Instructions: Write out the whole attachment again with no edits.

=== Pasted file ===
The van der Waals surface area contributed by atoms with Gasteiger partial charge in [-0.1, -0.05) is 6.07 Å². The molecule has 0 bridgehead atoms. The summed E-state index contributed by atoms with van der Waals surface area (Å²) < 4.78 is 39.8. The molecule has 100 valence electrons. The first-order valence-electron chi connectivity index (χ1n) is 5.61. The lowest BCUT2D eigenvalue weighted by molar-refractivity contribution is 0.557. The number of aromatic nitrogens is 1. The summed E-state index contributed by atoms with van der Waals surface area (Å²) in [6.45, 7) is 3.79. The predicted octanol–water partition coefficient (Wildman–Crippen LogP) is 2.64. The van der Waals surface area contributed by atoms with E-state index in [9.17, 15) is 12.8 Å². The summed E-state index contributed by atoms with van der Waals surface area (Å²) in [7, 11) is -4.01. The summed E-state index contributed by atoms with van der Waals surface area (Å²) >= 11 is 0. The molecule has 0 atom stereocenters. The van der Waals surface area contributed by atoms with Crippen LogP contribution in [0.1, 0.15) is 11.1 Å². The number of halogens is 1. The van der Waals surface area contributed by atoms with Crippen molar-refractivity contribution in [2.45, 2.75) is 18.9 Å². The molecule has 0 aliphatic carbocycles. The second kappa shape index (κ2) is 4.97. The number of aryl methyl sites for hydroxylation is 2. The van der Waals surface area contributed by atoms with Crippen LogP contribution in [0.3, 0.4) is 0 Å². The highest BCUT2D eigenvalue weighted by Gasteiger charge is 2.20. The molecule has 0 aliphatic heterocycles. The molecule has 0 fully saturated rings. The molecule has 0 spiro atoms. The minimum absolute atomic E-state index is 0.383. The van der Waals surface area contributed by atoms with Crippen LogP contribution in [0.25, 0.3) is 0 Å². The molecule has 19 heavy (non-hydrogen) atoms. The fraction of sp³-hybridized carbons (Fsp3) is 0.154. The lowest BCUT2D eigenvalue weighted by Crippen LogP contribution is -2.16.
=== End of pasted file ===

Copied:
The van der Waals surface area contributed by atoms with Gasteiger partial charge in [-0.1, -0.05) is 6.07 Å². The molecule has 0 bridgehead atoms. The summed E-state index contributed by atoms with van der Waals surface area (Å²) < 4.78 is 39.8. The molecule has 100 valence electrons. The first-order valence-electron chi connectivity index (χ1n) is 5.61. The lowest BCUT2D eigenvalue weighted by molar-refractivity contribution is 0.557. The number of aromatic nitrogens is 1. The summed E-state index contributed by atoms with van der Waals surface area (Å²) in [6.45, 7) is 3.79. The predicted octanol–water partition coefficient (Wildman–Crippen LogP) is 2.64. The van der Waals surface area contributed by atoms with E-state index in [9.17, 15) is 12.8 Å². The summed E-state index contributed by atoms with van der Waals surface area (Å²) in [7, 11) is -4.01. The summed E-state index contributed by atoms with van der Waals surface area (Å²) >= 11 is 0. The molecule has 0 atom stereocenters. The van der Waals surface area contributed by atoms with Crippen LogP contribution in [0.1, 0.15) is 11.1 Å². The number of halogens is 1. The van der Waals surface area contributed by atoms with Crippen molar-refractivity contribution in [2.45, 2.75) is 18.9 Å². The molecule has 0 aliphatic carbocycles. The second kappa shape index (κ2) is 4.97. The number of aryl methyl sites for hydroxylation is 2. The van der Waals surface area contributed by atoms with Crippen LogP contribution in [0.3, 0.4) is 0 Å². The highest BCUT2D eigenvalue weighted by Gasteiger charge is 2.20. The molecule has 0 aliphatic heterocycles. The molecule has 0 fully saturated rings. The molecule has 0 spiro atoms. The minimum absolute atomic E-state index is 0.383. The van der Waals surface area contributed by atoms with Crippen LogP contribution in [0.25, 0.3) is 0 Å². The molecule has 19 heavy (non-hydrogen) atoms. The fraction of sp³-hybridized carbons (Fsp3) is 0.154. The lowest BCUT2D eigenvalue weighted by Crippen LogP contribution is -2.16.